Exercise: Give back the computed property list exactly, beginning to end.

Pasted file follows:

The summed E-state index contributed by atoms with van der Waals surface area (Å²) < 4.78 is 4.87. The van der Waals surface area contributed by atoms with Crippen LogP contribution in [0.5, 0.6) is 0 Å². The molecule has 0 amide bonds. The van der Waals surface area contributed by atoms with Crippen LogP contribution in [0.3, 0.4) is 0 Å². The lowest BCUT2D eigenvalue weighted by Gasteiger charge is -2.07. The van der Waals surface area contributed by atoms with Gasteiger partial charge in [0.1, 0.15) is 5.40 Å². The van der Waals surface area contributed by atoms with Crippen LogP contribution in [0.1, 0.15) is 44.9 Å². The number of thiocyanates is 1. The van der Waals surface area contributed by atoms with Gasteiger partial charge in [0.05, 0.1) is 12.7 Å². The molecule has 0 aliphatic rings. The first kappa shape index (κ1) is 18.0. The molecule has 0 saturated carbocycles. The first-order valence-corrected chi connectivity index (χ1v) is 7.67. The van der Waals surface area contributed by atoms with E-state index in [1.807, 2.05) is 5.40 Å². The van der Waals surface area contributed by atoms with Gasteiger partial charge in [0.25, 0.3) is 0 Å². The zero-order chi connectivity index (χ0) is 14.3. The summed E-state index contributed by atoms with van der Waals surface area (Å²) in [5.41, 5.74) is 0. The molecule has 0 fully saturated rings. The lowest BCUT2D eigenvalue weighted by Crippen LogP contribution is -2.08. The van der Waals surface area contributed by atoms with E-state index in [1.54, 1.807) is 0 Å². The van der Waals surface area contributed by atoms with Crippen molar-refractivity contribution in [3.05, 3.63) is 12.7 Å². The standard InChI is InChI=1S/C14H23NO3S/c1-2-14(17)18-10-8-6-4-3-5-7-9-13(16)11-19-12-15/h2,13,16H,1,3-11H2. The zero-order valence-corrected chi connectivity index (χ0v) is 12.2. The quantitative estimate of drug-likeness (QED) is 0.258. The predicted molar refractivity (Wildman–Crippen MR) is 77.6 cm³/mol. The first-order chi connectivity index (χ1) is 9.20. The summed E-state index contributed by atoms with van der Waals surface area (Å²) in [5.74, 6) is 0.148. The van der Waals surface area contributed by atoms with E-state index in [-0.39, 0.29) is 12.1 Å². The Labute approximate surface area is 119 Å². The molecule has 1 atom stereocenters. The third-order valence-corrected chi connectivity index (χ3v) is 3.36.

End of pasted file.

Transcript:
The summed E-state index contributed by atoms with van der Waals surface area (Å²) < 4.78 is 4.87. The van der Waals surface area contributed by atoms with Crippen LogP contribution in [0.5, 0.6) is 0 Å². The molecule has 0 amide bonds. The van der Waals surface area contributed by atoms with Crippen LogP contribution in [0.3, 0.4) is 0 Å². The lowest BCUT2D eigenvalue weighted by Gasteiger charge is -2.07. The van der Waals surface area contributed by atoms with Gasteiger partial charge in [0.1, 0.15) is 5.40 Å². The van der Waals surface area contributed by atoms with Crippen LogP contribution in [0.1, 0.15) is 44.9 Å². The number of thiocyanates is 1. The van der Waals surface area contributed by atoms with Gasteiger partial charge in [0.05, 0.1) is 12.7 Å². The molecule has 0 aliphatic rings. The first kappa shape index (κ1) is 18.0. The molecule has 0 saturated carbocycles. The first-order valence-corrected chi connectivity index (χ1v) is 7.67. The van der Waals surface area contributed by atoms with E-state index in [1.807, 2.05) is 5.40 Å². The van der Waals surface area contributed by atoms with Gasteiger partial charge in [0.25, 0.3) is 0 Å². The zero-order chi connectivity index (χ0) is 14.3. The summed E-state index contributed by atoms with van der Waals surface area (Å²) in [5.41, 5.74) is 0. The molecule has 0 fully saturated rings. The lowest BCUT2D eigenvalue weighted by Crippen LogP contribution is -2.08. The van der Waals surface area contributed by atoms with E-state index in [1.54, 1.807) is 0 Å². The van der Waals surface area contributed by atoms with Crippen molar-refractivity contribution in [3.05, 3.63) is 12.7 Å². The standard InChI is InChI=1S/C14H23NO3S/c1-2-14(17)18-10-8-6-4-3-5-7-9-13(16)11-19-12-15/h2,13,16H,1,3-11H2. The zero-order valence-corrected chi connectivity index (χ0v) is 12.2. The quantitative estimate of drug-likeness (QED) is 0.258. The predicted molar refractivity (Wildman–Crippen MR) is 77.6 cm³/mol. The first-order chi connectivity index (χ1) is 9.20. The summed E-state index contributed by atoms with van der Waals surface area (Å²) in [5.74, 6) is 0.148. The van der Waals surface area contributed by atoms with E-state index in [-0.39, 0.29) is 12.1 Å². The Labute approximate surface area is 119 Å². The molecule has 1 atom stereocenters. The third-order valence-corrected chi connectivity index (χ3v) is 3.36.